While aboard, Buendia and Cava were able to stand watches with all five of the NOAA officers, including their commanding officer. During the watches is where the idea of strengthening partnerships really took hold.

“We shared with the NOAA officers how the Coast Guard conducts all the 11 missions, specifically the fisheries mission; I got to share a lot about that. In turn we also learned a great deal about the various classes and functions of the NOAA platforms,” said Buendia.

Cava said although the trip was mostly transit, the vessel did have all their equipment on and they were able to learn how the ship obtains fishery data to inform the rule making process before a regulation comes to the Coast Guard to enforce as part of the living marine resources mission.

One of the main bullets of the Fleet Plan was to increase the partnership between the two services through the ship rider program, and Buendia and Cava were able to just do that.

Lt. Cmdr. Elizabeth Buendia and Lt. Ellen Cava utilized their past cutter experience to assist in watch-standing and navigation duties while on the trip. Photo courtesy of Lt. Cmdr. Elizabeth Buendia.

Lt. Cmdr. Elizabeth Buendia and Lt. Ellen Cava utilized their past cutter experience to assist in watch-standing and navigation duties while on the trip. Photo courtesy of Lt. Cmdr. Elizabeth Buendia.

“It is an eye-opening opportunity to see that there are other federal at-sea platforms out there that also care about the U.S. laws and regulations.”

As an example, Buendia said during their transit, they passed through a fisheries management area with people fishing in it. Although not necessarily a violation, Buendia informed the NOAA officer that this information can be relayed to a patrolling cutter for action. As a result, the NOAA officer got experience relaying a sighting report to the local Coast Guard station and consequently a patrol boat was underway and able to follow up on the information report.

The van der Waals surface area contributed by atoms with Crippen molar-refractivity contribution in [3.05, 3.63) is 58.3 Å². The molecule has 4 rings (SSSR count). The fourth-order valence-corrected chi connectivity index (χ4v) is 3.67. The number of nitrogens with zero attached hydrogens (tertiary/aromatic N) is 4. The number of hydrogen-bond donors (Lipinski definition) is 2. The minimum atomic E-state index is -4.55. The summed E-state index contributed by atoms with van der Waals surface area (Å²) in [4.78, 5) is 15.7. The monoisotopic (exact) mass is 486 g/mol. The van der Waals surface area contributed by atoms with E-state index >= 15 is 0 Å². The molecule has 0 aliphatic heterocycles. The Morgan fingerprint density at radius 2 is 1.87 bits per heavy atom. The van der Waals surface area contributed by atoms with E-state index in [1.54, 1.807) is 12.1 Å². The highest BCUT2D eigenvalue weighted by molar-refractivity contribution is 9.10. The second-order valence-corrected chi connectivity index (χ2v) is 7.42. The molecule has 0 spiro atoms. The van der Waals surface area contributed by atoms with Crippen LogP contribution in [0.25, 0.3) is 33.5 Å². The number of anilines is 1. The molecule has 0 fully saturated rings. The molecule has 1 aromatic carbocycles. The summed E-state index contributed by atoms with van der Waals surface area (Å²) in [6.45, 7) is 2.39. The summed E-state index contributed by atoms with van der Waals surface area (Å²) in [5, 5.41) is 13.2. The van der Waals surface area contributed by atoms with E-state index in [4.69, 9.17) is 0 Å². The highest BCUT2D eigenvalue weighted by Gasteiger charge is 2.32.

The NOAA fleet has the potential to serve as a force multiplier for federal at sea presence. Buendia said, “This trip made me fully aware that there are many opportunities for NOAA vessels to conduct surveillance and relay valuable information to the Coast Guard while performing their scientific research.”

Throughout the three-week transit, Buendia and Cava were able to see the benefit of the program and how important the partnerships between the two services were.

“I think as a service, we think of ourselves more aligned with the Navy,” said Cava. “But, there is this whole other part to what we do – the living marine resource and being stewards of the marine environment – and that lines up more with the NOAA missions. To get an opportunity to learn more about them is a big benefit.”

Cava said essentially, NOAA is the scientific arm of the Coast Guard.

“The more interactions we have with them, the more comfortable we are with their service and the more that we can tap into their technical expertise, the better,” said Cava.